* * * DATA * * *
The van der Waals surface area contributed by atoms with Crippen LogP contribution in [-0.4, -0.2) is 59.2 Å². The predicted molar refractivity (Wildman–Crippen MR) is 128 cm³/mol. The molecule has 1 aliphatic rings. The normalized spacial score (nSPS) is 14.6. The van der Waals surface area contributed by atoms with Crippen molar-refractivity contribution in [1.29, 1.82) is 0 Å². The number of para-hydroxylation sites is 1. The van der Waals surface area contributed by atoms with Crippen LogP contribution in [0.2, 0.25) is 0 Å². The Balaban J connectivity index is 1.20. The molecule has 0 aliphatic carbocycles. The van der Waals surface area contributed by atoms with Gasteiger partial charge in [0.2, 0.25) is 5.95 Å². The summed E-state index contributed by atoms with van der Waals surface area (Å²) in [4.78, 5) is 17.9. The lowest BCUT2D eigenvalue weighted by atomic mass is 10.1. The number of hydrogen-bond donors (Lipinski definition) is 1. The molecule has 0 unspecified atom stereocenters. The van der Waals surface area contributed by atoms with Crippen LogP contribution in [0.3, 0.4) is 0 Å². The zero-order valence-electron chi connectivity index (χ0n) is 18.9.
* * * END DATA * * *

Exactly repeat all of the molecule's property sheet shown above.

The van der Waals surface area contributed by atoms with Crippen LogP contribution in [-0.4, -0.2) is 59.2 Å². The predicted molar refractivity (Wildman–Crippen MR) is 128 cm³/mol. The molecule has 1 aliphatic rings. The normalized spacial score (nSPS) is 14.6. The van der Waals surface area contributed by atoms with Crippen molar-refractivity contribution in [1.29, 1.82) is 0 Å². The number of para-hydroxylation sites is 1. The van der Waals surface area contributed by atoms with Crippen LogP contribution in [0.2, 0.25) is 0 Å². The Balaban J connectivity index is 1.20. The molecule has 0 aliphatic carbocycles. The van der Waals surface area contributed by atoms with Gasteiger partial charge in [0.2, 0.25) is 5.95 Å². The summed E-state index contributed by atoms with van der Waals surface area (Å²) in [4.78, 5) is 17.9. The lowest BCUT2D eigenvalue weighted by atomic mass is 10.1. The number of hydrogen-bond donors (Lipinski definition) is 1. The molecule has 0 unspecified atom stereocenters. The van der Waals surface area contributed by atoms with Crippen LogP contribution in [0.3, 0.4) is 0 Å². The zero-order valence-electron chi connectivity index (χ0n) is 18.9.